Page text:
Analysis: The state of journalism and multiculturalism in German public radio

Journalism's changing

Editor’s Note:  This is a personal narrative and commentary about German public radio, and multiculturalism therein, based on my experience in the last years.  I offer my observations, suggestions, and hopes, perhaps to prompt further thought or consideration from journalists and newsreaders alike.  Warning..this is a long one!

“You have no idea what you are talking about, Luka*.“  The small Greek colleague pushed a harshly dismissive comment toward Luka, incensing something primal in the latter.  I had not yet met this colleague, after all I was just considered a Praktikant, an intern, a visitor, a stranger and kept more or less to myself unless prompted.  I sat at the back corner of the meeting table in a German editorial meeting.

“How do you know what I have an idea about?” Luka shot back in his thick accent—Bosnian or Hungarian, I wasn’t quite sure.  The other members of this multi-cultural editorial staff shifted their eyes nervously, some chuckled, not sure what to do.  I stopped moving all-together, frozen in a pose for observation: my posture slouched, my chin buried in my hands, my eyes fixed.  A discussion about refugees from Eastern Europe quickly turned heated.

“You don’t know what the refugees need.  You don’t know who they are, or what they are doing.”  The Greek colleague looked sure of himself, almost taunting the situation to escalate.  A soft winter light shone in through the windows behind me, and story ideas pinned to a tack board fluttered slightly.

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Burns Alumni Newsletter, Oslo

I was fortunate enough to be able to write this article for the Arthur Burns Fellowship alumni newsletter.  To see the whole newsletter click here.  (Opens in a new window.)  For just my article, keep reading…

The transformation of sleepy Oslo to fortified Nobel host city was tangible. There was anxiety on the sidewalks as citizens walked carefully by concrete barricades, policemen with machine guns and bomb-sniffing dogs—all in place for the arriving VIPs.  Even manhole covers were welded shut as a security measure—the official sign that a U.S. president is or has been to a city.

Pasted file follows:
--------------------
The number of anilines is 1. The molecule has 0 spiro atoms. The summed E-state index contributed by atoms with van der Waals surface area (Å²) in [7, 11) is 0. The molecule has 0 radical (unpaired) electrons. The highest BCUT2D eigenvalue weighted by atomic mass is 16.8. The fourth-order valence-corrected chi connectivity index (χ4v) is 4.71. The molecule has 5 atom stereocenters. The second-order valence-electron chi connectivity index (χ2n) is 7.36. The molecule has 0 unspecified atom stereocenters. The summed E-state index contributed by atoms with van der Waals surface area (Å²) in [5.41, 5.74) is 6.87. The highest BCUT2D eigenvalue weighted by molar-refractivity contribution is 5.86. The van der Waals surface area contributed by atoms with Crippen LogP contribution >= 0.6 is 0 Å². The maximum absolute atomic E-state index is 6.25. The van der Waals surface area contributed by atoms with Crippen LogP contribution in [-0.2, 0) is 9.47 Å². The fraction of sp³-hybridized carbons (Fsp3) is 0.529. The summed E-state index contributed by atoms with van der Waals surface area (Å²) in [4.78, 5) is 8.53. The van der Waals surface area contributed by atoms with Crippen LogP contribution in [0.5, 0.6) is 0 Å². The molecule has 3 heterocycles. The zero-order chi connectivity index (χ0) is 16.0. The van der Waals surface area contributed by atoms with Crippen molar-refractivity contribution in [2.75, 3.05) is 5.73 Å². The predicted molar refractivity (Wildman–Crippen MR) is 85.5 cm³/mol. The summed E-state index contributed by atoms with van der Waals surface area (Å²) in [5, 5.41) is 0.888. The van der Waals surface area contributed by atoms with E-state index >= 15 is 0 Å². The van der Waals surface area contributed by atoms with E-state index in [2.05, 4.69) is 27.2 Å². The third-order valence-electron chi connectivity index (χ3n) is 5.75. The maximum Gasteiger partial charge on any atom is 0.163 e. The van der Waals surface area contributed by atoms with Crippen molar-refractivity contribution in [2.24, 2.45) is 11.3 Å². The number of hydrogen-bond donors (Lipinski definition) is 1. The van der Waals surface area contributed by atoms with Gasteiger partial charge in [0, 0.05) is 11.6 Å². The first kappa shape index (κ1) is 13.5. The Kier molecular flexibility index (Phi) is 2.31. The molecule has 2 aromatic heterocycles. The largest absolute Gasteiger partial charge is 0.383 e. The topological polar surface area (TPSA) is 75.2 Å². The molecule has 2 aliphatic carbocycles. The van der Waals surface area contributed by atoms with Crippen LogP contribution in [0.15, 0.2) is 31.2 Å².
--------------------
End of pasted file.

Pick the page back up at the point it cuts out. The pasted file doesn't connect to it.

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Restoring Journalism

Though our time in Germany is great for seeing sights, and making personal breakthroughs (like learning to eat bananas and spaghetti: good work baby) there is a more serious reason I am here: Journalism.

I am listening and learning as much as I can about the radio system in Germany, but also on the state of journalism in general.  In the States the numbers are grim, but Germany’s problems are different, and may be tougher to solve.

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Finding Fairness

Murrow's Way

Depending on your perspective, the “Mainstream Media” may be part of either a vast left-wing, or equally vast right-wing conspiracy.  These judgments are often based on a person’s own sense of injustice to a certain cause.  If a news outlet passes over, or offers inadequate coverage of a subject held dear, said outlet must be serving its own agenda. 

I don’t wish to defend or explain the perceived lack of neutrality of certain outlets, but in the same breath I can talk a little to what a news story should contain. 

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Journalists interviewing journalists

Arguably one of the most important news events I’ve taken part in covering was the case of Sami Omar Al-Hussayen.  Al-Hussayen was a University of Idaho graduate student, living with his wife and children in Moscow in 2003*.

In the early morning hours of a regular day, SWAT teams and federal agents “breached” Al-Hussayen’s home, and took him into custody for alleged illicit activity of supporting anti-American overseas operations.

Ultimately Al-Hussayen was acquitted, but deported, and his family voluntarily left the states before being booted themselves.

But within this fascinating post-September-eleventh dynamic, of which your humble correspondent was a part, bloomed a side of journalism I never knew existed.

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